A Record Number of Latinos Will Serve in Congress

PHOTO: The U.S. flag flies in front of the U.S. Capitol in Washington as Congress works into the late evening Sunday, Dec. 30, 2012 to resolve the stalemate over the fiscal cliff.

J. David Ake/AP Photo

A record number of Latino lawmakers will be sworn into Congress on Thursday.

The 113th Congress will have three Hispanic senators and 33 Latino representatives, according to the House of Representative's online election results. Eleven lawmakers, including one senator, will be there for the first time.

See Also: 5 Latinos To Watch in 2013

While most, 28, are Democratic, 10 are Republican. And a handful are among the most conservative members of Congress. While most Latinos cast Democratic ballots, two of the three Latino senators, Marco Rubio and Ted Cruz, are Republican, and all gained widespread support outside the Latino community. Cruz, who has garnered the support of the Tea Party, a subsection of the GOP that some Republicans have derided as too far removed from the mainstream, will join the Senate, along with returning Democrat Bob Menendez and Rubio. Raúl Labrador is a conservative Mormon representative from Idaho.

Democrats will retain the Senate with a 55-45 lead, while Republicans will keep the House at 235-199, albeit with less of an advantage than they had in the last Congress.

Scandal-plagued Republican Representative David Rivera (Florida) is out, replaced by Democrat Joe Garcia, and Texas Democrat Pete Gallego will fill Republican Francisco "Quico" Canseco's seat.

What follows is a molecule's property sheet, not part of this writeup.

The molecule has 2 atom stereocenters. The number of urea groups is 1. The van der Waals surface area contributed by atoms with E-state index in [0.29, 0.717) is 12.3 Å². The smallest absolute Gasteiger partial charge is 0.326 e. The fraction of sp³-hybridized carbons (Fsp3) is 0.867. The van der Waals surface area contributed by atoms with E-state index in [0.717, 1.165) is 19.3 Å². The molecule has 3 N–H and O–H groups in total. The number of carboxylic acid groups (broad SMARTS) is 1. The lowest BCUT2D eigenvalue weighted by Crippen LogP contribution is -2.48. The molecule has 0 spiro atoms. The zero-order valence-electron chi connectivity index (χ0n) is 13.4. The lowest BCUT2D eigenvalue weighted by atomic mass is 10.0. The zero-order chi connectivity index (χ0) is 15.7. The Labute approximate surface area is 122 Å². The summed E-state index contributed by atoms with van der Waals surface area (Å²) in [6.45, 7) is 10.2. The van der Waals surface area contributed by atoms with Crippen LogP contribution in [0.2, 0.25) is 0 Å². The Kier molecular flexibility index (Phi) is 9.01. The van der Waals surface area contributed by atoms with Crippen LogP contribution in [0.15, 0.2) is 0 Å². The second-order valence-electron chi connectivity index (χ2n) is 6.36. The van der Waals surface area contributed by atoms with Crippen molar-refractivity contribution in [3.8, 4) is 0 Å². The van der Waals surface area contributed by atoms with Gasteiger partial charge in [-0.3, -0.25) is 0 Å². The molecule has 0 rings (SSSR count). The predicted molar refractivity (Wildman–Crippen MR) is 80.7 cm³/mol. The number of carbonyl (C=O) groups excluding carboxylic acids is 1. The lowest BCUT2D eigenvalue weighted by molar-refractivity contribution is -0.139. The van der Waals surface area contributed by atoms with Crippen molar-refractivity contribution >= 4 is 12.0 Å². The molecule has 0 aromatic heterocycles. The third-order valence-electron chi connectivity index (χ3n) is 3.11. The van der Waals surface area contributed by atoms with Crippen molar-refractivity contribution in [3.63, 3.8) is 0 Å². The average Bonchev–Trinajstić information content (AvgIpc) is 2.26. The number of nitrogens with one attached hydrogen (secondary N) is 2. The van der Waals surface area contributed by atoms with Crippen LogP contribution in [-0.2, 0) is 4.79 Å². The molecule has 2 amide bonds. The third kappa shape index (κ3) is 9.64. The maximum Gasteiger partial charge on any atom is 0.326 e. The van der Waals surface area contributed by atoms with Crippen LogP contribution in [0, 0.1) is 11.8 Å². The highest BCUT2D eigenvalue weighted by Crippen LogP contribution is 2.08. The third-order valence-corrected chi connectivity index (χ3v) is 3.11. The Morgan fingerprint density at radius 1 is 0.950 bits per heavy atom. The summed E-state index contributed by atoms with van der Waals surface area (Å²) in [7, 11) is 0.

While Hill stalwarts such as Representative Luis Gutiérrez (D-Illinois) and Representative Ileana Ros-Lehtinen (R-Florida), the longest serving Hispanic member of Congress, will remain, a host of charismatic freshmen will be sworn in as well. Democrat Joaquín Castro, San Antonio Mayor Julián Castro's twin brother, will represent Texas in the House, while four Latinos, three Democrats and one Republican, will begin representing California.

Latinos aren't the only group increasing the diversity of the new Congress. More women, 20, will join the Senate than ever before, while 81 will serve in the House. A handful of gay and lesbian representatives will serve in Congress, including the first openly bisexual member, Representative Kyrsten Sinema. The Senate will have its first Buddhist, and the House will have a Hindu serving for the first time.

Senate Majority Leader Harry Reid (D-Nevada) will remain head of the upper house, while House Speaker John Boehner (R-Ohio) is expected to remain in charge of the lower chamber. However, the speaker has had a difficult time keeping fellow Republicans in line recently. Several top party members broke with Boehner and voted against the recent fiscal cliff legislation.

He also faced the wrath of Republican lawmakers from New York and New Jersey for his failure to bring the superstorm Sandy relief package to the floor for a vote. But after he pledged that votes on relief funds would be held this month, several previously frustrated lawmakers, including Representative Pete King (R-New York), said they would once again vote to give Boehner another term as Speaker.

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Viewing America’s population through the lens of diversity, we will cover the social, cultural and political impact of various racial and ethnic groups in this country.

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